Older Son moved out a few weeks ago (which is a whole other emotional story for another time). His move is a rather gradual one and his room still holds plenty of reminders of his presence.
He's only about 20 minutes away and of course he works in his mother's business so we still see him plenty.
Among the relics he found under his bed when he was cleaning things out was a package of letters he received when he went to camp for the first time in 1997 when he was 11 years old.
The letters are a walk down memory lane. There are plenty from his mom and me that gave daily recitations of events at home and testimonies of how much we missed him. There were several from his grandparents including one from my dad, now deceased, that he wrote on his old manual typewriter on stationery he had lifted from a Las Vegas hotel he had recently visited (my dad was way beyond thrifty and never wasted anything). There is a detailed narrative about the day's golf game and a partner who hit a nearby pedestrian with a ball. Hilarious.
My mother had been gone less than a year then and the letter included a poignantly honest portion about occasional loneliness. He hoped his grandson might visit him later in the summer to ease that a bit. Golf games and fishing trips were promised.
The letters reminded me that, sadly, computers and technology -- as wonderful as they are -- have robbed us of some of life's greatest pleasures, one of which is the handwritten (or even typewriter-written, for that matter) letter. It is just too easy to log on, type a few lines and, with the click of a mouse, presto, I've written you a note.
To be sure, e-mails are great, and one cannot argue with the convenience and speed. Still, there is nothing quite like holding in your hand a letter or note that someone has taken the time to write. And I can remember the thrill of going to a mailbox and finding one of those. In college it was a daily highlight to go to the post office. Somehow, something came through in a letter that, for whatever reason, gets left out on the computer screen.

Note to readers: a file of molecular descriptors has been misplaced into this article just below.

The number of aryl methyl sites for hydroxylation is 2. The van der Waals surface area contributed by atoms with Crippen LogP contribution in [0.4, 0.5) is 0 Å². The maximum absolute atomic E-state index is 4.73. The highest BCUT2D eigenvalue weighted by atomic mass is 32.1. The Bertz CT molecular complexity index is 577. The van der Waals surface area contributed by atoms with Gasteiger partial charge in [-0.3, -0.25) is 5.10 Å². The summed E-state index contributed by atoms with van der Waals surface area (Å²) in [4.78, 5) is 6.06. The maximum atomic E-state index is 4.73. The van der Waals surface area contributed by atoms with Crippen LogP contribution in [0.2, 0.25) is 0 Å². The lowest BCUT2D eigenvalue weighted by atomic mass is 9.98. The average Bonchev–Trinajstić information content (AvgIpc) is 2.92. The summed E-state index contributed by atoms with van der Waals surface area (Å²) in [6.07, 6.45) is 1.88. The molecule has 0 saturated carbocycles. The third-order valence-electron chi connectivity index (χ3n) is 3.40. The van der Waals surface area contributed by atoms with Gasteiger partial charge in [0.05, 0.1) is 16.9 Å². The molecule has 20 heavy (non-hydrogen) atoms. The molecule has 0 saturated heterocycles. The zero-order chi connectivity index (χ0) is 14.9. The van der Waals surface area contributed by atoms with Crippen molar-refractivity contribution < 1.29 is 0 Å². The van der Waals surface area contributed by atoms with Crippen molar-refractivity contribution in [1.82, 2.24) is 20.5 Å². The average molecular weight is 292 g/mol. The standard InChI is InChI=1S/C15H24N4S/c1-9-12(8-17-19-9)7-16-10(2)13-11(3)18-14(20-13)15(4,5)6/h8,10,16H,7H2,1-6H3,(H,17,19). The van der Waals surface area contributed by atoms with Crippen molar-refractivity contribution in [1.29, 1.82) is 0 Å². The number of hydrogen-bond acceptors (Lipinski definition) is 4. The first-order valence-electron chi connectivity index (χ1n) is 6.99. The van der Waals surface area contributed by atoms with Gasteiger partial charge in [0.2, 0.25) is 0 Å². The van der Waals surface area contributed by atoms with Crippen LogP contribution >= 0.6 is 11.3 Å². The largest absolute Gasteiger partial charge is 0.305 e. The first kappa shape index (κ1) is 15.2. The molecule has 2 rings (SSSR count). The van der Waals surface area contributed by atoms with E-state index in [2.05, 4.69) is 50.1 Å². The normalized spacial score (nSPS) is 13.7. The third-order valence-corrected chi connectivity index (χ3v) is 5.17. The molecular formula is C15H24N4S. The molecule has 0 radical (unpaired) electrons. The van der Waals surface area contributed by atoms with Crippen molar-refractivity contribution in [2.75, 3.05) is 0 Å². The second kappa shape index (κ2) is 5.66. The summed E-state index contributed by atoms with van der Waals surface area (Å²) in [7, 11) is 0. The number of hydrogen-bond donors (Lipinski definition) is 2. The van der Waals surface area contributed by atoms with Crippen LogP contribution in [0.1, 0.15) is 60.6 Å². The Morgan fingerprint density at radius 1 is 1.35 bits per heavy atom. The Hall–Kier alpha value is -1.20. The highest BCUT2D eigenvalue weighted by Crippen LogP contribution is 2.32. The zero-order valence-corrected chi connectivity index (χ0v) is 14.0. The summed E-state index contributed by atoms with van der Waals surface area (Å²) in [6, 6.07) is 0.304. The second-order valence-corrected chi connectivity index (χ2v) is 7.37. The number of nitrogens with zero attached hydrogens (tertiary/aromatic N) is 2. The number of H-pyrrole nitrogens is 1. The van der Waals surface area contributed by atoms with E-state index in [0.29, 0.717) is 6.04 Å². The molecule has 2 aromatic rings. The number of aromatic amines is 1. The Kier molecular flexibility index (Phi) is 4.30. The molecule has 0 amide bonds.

When I was cleaning out my mom's and dad's things after Dad died in 2006, I found the letters he wrote to my mother when he was serving in the military, just months before coming home to marry her in 1946. Mom had saved them in a big package with a big ribbon around them and kept them in her cedar chest. They are, needless to say, priceless.
I still have many of the letters my parents wrote me when I was in college, law school and working a summer job in the mountains. Even then, Dad used the old trusty manual typewriter and there were plenty of errors. He was also spelling-challenged which still make those letters that much more funny to read.
Life moves on and we progress. But I sure miss those letters from home.